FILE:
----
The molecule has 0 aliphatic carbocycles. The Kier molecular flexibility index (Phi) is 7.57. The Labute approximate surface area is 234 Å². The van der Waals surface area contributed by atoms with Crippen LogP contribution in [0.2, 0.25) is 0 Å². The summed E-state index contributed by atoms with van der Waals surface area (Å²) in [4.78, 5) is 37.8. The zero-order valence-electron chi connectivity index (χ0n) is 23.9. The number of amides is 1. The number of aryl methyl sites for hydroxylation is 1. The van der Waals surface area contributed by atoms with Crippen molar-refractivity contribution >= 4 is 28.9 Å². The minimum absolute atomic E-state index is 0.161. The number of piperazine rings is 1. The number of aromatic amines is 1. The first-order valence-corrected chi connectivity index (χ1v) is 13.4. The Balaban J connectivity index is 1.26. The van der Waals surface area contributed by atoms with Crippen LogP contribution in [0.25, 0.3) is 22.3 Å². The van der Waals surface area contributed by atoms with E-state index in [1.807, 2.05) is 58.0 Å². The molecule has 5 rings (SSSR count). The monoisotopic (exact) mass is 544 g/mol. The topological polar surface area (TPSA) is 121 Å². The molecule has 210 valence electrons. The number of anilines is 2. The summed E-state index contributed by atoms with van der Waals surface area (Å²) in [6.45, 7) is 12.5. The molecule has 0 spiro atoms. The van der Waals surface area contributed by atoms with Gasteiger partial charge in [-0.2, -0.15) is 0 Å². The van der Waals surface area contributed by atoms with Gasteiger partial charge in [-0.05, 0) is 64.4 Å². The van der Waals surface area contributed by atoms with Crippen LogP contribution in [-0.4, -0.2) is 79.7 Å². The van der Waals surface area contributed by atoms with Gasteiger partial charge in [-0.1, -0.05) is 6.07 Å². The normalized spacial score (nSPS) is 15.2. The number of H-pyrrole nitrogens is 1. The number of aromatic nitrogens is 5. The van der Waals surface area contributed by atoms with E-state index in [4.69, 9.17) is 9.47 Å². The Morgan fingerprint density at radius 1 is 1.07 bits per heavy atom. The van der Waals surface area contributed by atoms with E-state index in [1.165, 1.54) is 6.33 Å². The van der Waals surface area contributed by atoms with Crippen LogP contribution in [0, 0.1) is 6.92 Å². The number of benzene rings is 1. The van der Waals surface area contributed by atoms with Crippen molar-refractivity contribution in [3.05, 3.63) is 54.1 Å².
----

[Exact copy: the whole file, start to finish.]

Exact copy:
The molecule has 0 aliphatic carbocycles. The Kier molecular flexibility index (Phi) is 7.57. The Labute approximate surface area is 234 Å². The van der Waals surface area contributed by atoms with Crippen LogP contribution in [0.2, 0.25) is 0 Å². The summed E-state index contributed by atoms with van der Waals surface area (Å²) in [4.78, 5) is 37.8. The zero-order valence-electron chi connectivity index (χ0n) is 23.9. The number of amides is 1. The number of aryl methyl sites for hydroxylation is 1. The van der Waals surface area contributed by atoms with Crippen molar-refractivity contribution >= 4 is 28.9 Å². The minimum absolute atomic E-state index is 0.161. The number of piperazine rings is 1. The number of aromatic amines is 1. The first-order valence-corrected chi connectivity index (χ1v) is 13.4. The Balaban J connectivity index is 1.26. The van der Waals surface area contributed by atoms with Crippen LogP contribution in [0.25, 0.3) is 22.3 Å². The van der Waals surface area contributed by atoms with E-state index in [1.807, 2.05) is 58.0 Å². The molecule has 5 rings (SSSR count). The monoisotopic (exact) mass is 544 g/mol. The topological polar surface area (TPSA) is 121 Å². The molecule has 210 valence electrons. The number of anilines is 2. The summed E-state index contributed by atoms with van der Waals surface area (Å²) in [6.45, 7) is 12.5. The molecule has 0 spiro atoms. The van der Waals surface area contributed by atoms with Gasteiger partial charge in [-0.2, -0.15) is 0 Å². The van der Waals surface area contributed by atoms with Gasteiger partial charge in [-0.05, 0) is 64.4 Å². The van der Waals surface area contributed by atoms with Crippen LogP contribution in [-0.4, -0.2) is 79.7 Å². The van der Waals surface area contributed by atoms with Gasteiger partial charge in [-0.1, -0.05) is 6.07 Å². The normalized spacial score (nSPS) is 15.2. The number of H-pyrrole nitrogens is 1. The number of aromatic nitrogens is 5. The van der Waals surface area contributed by atoms with E-state index in [4.69, 9.17) is 9.47 Å². The Morgan fingerprint density at radius 1 is 1.07 bits per heavy atom. The van der Waals surface area contributed by atoms with E-state index in [1.165, 1.54) is 6.33 Å². The van der Waals surface area contributed by atoms with Crippen LogP contribution in [0, 0.1) is 6.92 Å². The number of benzene rings is 1. The van der Waals surface area contributed by atoms with Crippen molar-refractivity contribution in [3.05, 3.63) is 54.1 Å².